The Fifth Estate

Rating: Director Bill Condon has given us a film better suited for a political seminar than the big screen. Just what are the consequences of Americans spying on themselves?

The Fifth EstateBased on the book by Daniel Berg, Julian Assange’s right hand man in the creation of Wikileaks, this is a film that is far more intellectually stimulating than it is emotionally entertaining. Covering the rise and fall of Mr. Assange, you get an inside look at personal destruction when brilliance is destroyed by conceit.

Benedict Cumberbatch gives a powerful performance as Mr. Assange, a man whose public image is defined by his flowing blond locks. Joining forces with Berg, he is dedicated to breaking the codes of the political elite and bringing them to their knees. A man of inexhaustible energy, he travels the world in pursuit of his next prey, exposing corruption in Africa, the Middle East and even the United States.

Mr. Assange is demanding beyond words, and Mr. Berg and other cohorts are called upon to sacrifice their personal lives to achieve their ultimate goals. Proud that they protect their sources, you can only expect to challenge the world’s power brokers for so long until you suffer pay back.

Daniel Bruhl, fresh off his fantastic performance as Niki Lauda in the unfortunately overlooked Rush, is tremendous as Mr. Berg. While he joins Assange in wanting to exzpose corrupt world leaders, he gets a firsthand view at the toll suffered by his friend.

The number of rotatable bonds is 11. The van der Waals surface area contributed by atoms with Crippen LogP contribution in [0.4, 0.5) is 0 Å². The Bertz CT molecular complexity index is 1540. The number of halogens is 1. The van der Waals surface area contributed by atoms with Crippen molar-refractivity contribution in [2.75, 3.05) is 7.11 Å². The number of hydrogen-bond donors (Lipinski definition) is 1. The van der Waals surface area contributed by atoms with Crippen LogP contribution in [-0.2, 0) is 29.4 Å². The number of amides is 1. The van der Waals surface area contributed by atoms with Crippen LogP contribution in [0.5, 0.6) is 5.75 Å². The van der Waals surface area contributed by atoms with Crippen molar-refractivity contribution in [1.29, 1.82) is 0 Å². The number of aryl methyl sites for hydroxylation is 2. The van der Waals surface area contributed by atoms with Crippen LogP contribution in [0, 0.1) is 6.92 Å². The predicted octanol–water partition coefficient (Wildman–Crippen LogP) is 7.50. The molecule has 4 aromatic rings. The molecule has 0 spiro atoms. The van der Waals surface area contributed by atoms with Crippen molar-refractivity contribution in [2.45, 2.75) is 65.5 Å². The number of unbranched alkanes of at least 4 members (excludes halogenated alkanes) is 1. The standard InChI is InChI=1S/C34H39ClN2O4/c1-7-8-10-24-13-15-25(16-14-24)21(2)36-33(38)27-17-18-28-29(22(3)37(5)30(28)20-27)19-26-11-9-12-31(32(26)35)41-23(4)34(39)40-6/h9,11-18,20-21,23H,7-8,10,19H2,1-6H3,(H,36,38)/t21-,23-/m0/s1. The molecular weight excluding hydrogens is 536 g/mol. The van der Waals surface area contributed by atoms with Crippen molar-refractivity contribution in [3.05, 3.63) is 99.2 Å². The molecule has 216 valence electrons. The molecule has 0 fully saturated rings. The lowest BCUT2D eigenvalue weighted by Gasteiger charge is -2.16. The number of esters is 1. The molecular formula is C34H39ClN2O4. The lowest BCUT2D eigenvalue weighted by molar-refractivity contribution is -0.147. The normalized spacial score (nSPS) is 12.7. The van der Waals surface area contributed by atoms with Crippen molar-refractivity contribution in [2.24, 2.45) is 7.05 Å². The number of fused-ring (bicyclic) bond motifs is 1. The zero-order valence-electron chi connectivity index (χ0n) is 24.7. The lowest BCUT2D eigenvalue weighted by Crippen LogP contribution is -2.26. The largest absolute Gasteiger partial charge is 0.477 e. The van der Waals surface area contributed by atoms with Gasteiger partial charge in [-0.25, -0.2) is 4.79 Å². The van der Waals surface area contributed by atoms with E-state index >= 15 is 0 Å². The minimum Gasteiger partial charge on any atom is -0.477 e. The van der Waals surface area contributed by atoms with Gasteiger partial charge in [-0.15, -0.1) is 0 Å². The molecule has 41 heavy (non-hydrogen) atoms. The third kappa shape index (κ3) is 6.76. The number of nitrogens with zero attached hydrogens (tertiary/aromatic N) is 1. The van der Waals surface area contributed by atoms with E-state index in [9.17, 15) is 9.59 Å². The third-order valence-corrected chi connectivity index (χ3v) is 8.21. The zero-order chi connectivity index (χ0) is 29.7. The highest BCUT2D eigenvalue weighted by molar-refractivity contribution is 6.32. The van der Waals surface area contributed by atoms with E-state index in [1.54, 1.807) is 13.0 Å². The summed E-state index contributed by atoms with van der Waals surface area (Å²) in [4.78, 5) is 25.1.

This film is unfortunately dying at the box office because no one really cares about Assange. That is tragic, because the tale of Wikileaks has all the more meaning in our world given the secret policies by NSA that were exposed by Edward Snowden. We are now faced with an American governmental policy where not only are our phone calls and emails compromised, but we apparently are even wiretapping Angela Merkle, the Chancellor of Germany.

Ironically, Snowden remains holed-up in Russia while Assange lives in the Equadorian Embassy in London. Mr. Snowden admittedly violated his sworn duty to protect the secret cables of our government, and Mr. Assange foolishly published all of Pvt. Manning’s confiscated cables, in the process exposing numerous American collaborators to personal harm.

Entering into a private agreement with The New York Times and other newspapers to allow Manning’s stolen cables to be edited, Assange was so caught up in his own celebrity that he published all of the cables unedited. In doing so, he lost his good name, not to mention exposing himself to prosecution for sexual misconduct which may be little more than payback from powerful governments.

Maybe Mr. Snowden and possibly Mr. Assange deserve to be prosecuted and jailed, but I can’t help but think that they performed a public service by exposing American governmental policy for its actions in spying on people around the world. Like it or not, you walk out of the theater feeling that nothing is private in our country any more, and you can’t help but feel that George Orwell was prescient in his classic novel “1984″.

Have we reached the point where Big Brother is watching?